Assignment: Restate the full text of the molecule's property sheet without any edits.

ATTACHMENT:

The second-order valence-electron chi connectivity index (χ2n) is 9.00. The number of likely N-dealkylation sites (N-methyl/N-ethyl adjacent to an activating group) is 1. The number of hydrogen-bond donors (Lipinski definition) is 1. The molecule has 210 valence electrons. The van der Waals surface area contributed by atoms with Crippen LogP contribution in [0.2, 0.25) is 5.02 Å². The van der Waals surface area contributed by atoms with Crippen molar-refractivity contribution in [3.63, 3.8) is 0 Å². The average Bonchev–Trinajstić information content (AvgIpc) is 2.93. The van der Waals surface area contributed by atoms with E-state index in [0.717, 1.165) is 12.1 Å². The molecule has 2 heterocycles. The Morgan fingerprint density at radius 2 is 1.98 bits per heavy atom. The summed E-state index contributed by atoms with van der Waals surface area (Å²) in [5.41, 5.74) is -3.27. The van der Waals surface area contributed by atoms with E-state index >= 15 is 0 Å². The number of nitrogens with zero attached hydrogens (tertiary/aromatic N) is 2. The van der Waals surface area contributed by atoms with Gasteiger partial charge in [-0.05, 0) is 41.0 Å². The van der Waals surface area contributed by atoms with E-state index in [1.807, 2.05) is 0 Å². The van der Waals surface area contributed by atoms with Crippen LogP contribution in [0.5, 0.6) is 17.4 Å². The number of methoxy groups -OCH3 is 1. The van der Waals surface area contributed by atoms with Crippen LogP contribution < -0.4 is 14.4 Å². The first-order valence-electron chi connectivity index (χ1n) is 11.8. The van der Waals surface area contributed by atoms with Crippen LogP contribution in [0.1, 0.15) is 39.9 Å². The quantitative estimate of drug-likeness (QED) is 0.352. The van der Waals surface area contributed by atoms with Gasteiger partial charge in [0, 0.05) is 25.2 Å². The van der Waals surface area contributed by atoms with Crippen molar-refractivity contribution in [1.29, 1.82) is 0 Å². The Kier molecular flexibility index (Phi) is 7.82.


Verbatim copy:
The second-order valence-electron chi connectivity index (χ2n) is 9.00. The number of likely N-dealkylation sites (N-methyl/N-ethyl adjacent to an activating group) is 1. The number of hydrogen-bond donors (Lipinski definition) is 1. The molecule has 210 valence electrons. The van der Waals surface area contributed by atoms with Crippen LogP contribution in [0.2, 0.25) is 5.02 Å². The van der Waals surface area contributed by atoms with Crippen molar-refractivity contribution in [3.63, 3.8) is 0 Å². The average Bonchev–Trinajstić information content (AvgIpc) is 2.93. The van der Waals surface area contributed by atoms with E-state index in [0.717, 1.165) is 12.1 Å². The molecule has 2 heterocycles. The Morgan fingerprint density at radius 2 is 1.98 bits per heavy atom. The summed E-state index contributed by atoms with van der Waals surface area (Å²) in [5.41, 5.74) is -3.27. The van der Waals surface area contributed by atoms with E-state index >= 15 is 0 Å². The number of nitrogens with zero attached hydrogens (tertiary/aromatic N) is 2. The van der Waals surface area contributed by atoms with Gasteiger partial charge in [-0.05, 0) is 41.0 Å². The van der Waals surface area contributed by atoms with E-state index in [1.807, 2.05) is 0 Å². The van der Waals surface area contributed by atoms with Crippen LogP contribution in [0.5, 0.6) is 17.4 Å². The number of methoxy groups -OCH3 is 1. The van der Waals surface area contributed by atoms with Crippen LogP contribution < -0.4 is 14.4 Å². The first-order valence-electron chi connectivity index (χ1n) is 11.8. The van der Waals surface area contributed by atoms with Crippen LogP contribution in [0.1, 0.15) is 39.9 Å². The quantitative estimate of drug-likeness (QED) is 0.352. The van der Waals surface area contributed by atoms with Gasteiger partial charge in [0, 0.05) is 25.2 Å². The van der Waals surface area contributed by atoms with Crippen molar-refractivity contribution in [1.29, 1.82) is 0 Å². The Kier molecular flexibility index (Phi) is 7.82.